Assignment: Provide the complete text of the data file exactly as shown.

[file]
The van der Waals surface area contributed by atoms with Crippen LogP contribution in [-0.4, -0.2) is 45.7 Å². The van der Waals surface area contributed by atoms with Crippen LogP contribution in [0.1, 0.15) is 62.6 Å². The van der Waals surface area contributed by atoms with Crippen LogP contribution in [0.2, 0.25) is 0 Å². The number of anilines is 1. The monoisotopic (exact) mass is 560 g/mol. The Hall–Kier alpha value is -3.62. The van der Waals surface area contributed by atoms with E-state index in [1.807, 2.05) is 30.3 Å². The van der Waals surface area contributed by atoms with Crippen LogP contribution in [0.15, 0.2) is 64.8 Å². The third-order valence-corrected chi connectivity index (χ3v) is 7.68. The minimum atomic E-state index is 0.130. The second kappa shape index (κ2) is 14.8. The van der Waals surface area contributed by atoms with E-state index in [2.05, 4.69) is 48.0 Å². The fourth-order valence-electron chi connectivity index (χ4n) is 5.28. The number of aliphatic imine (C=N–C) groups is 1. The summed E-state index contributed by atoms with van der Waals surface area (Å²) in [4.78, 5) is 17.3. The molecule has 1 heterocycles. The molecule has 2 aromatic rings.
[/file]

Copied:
The van der Waals surface area contributed by atoms with Crippen LogP contribution in [-0.4, -0.2) is 45.7 Å². The van der Waals surface area contributed by atoms with Crippen LogP contribution in [0.1, 0.15) is 62.6 Å². The van der Waals surface area contributed by atoms with Crippen LogP contribution in [0.2, 0.25) is 0 Å². The number of anilines is 1. The monoisotopic (exact) mass is 560 g/mol. The Hall–Kier alpha value is -3.62. The van der Waals surface area contributed by atoms with E-state index in [1.807, 2.05) is 30.3 Å². The van der Waals surface area contributed by atoms with Crippen LogP contribution in [0.15, 0.2) is 64.8 Å². The third-order valence-corrected chi connectivity index (χ3v) is 7.68. The minimum atomic E-state index is 0.130. The second kappa shape index (κ2) is 14.8. The van der Waals surface area contributed by atoms with E-state index in [2.05, 4.69) is 48.0 Å². The fourth-order valence-electron chi connectivity index (χ4n) is 5.28. The number of aliphatic imine (C=N–C) groups is 1. The summed E-state index contributed by atoms with van der Waals surface area (Å²) in [4.78, 5) is 17.3. The molecule has 1 heterocycles. The molecule has 2 aromatic rings.